Blue Water Baltimore | WYPR

Blue Water Baltimore

Tom Pelton

In a park in West Baltimore, a spectacular arched stone bridge rises over a stream called the Gwynns Falls, which flows into Baltimore’s Inner Harbor and the Chesapeake Bay.

Although the bridge is beautiful and trees beside the stream are blossoming, when you look at the stream, you see that the Gwynns Falls is troubled. A whirpool of sludge twists under the bridge, with a gyre of Styrofoam cups and plastic bottles.

Alice Volpitta is the lead water quality scientist for Blue Water Baltimore, a nonprofit that is fighting to clean up this and other city waterways.  She points to a sign and a sewer on the banks of the river.

“Baltimore City Department of Works has posted a temporary health warning sign next to this manhole to indicate there has recently been some sort of sewage overflow coming out of this manhole,” Volpitta said. “And if you get closer, you can smell the sewage.”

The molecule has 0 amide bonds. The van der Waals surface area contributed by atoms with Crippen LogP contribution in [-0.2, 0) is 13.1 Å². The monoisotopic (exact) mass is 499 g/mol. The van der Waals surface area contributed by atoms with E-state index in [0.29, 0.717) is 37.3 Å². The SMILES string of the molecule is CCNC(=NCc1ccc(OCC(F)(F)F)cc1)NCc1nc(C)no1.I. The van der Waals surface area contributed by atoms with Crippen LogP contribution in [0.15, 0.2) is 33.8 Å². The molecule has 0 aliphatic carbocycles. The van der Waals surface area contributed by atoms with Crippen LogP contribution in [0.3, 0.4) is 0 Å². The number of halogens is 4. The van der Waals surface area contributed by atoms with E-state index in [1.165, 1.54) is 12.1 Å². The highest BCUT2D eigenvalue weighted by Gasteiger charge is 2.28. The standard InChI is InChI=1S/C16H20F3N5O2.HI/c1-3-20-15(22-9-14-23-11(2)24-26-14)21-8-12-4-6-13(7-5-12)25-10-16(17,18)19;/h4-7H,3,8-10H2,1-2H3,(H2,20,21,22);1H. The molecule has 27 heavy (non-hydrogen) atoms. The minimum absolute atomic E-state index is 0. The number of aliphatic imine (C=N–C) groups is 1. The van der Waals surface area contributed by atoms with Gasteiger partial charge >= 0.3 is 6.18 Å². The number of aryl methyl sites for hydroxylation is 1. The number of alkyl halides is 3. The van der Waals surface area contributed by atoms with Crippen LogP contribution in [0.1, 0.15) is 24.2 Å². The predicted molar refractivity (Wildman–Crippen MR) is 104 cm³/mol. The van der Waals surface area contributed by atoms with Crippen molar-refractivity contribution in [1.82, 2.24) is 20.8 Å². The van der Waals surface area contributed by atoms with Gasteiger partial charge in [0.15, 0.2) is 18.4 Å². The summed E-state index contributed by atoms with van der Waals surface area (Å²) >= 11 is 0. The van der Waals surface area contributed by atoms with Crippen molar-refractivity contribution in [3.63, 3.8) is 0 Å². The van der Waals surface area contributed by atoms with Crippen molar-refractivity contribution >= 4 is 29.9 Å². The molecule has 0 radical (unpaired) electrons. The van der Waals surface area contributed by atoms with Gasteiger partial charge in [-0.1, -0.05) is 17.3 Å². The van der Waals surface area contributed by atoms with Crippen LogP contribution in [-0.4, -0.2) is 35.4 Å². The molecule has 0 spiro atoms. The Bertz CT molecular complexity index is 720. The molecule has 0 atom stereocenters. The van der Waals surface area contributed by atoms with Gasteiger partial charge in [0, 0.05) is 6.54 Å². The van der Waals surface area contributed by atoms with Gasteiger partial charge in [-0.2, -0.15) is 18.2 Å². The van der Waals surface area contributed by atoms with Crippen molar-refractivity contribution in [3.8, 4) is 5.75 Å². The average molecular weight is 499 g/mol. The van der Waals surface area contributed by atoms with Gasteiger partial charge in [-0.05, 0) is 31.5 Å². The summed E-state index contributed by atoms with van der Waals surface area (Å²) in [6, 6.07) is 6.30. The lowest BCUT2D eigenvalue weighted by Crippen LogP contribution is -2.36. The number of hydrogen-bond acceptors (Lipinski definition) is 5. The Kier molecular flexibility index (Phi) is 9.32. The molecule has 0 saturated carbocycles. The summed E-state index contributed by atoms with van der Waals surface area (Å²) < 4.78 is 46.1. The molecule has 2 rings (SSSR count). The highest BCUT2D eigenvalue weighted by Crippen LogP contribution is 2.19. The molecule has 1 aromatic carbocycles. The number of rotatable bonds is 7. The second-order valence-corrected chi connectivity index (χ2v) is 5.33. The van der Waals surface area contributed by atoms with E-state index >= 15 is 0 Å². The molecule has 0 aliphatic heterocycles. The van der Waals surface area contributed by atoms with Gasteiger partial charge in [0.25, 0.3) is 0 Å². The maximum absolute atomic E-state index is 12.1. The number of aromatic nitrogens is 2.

Rachel Baye

On sunny days, you might have to look a little harder to find evidence of sewage overflows on the Jones Falls Trail. But it’s there.

Blue Water Baltimore

Baltimore City asked the U.S. District Court last month to extend its deadline for making critical improvements to the city sewer system by 17 years, from January 2016 to the year 2033.

The deadline stems from a 2002 lawsuit the U.S. Department of Justice filed against the city for allowing raw sewage to leak into public waterways, in violation of the federal Clean Water Act.

Mark Goebel/Flickr via Creative Commons

  

Twelve million gallons. That’s how much sewage Baltimore’s Department of Public Works estimates was dumped into the Inner Harbor last week after heavy rains overwhelmed the city’s dilapidated sewer system.This news comes on the heels of Baltimore missing the January 1 deadline imposed by the US Environmental Protection Agency and the state Department of the Environment to eliminate overflows and spills. Halle Van der Gaag, Director of Blue Water Baltimore and Mark Reutter of The Baltimore Brew, join us to discuss the city’s response to this massive discharge, as well as the impact of sewage releases on our trails and waterways, and on public health.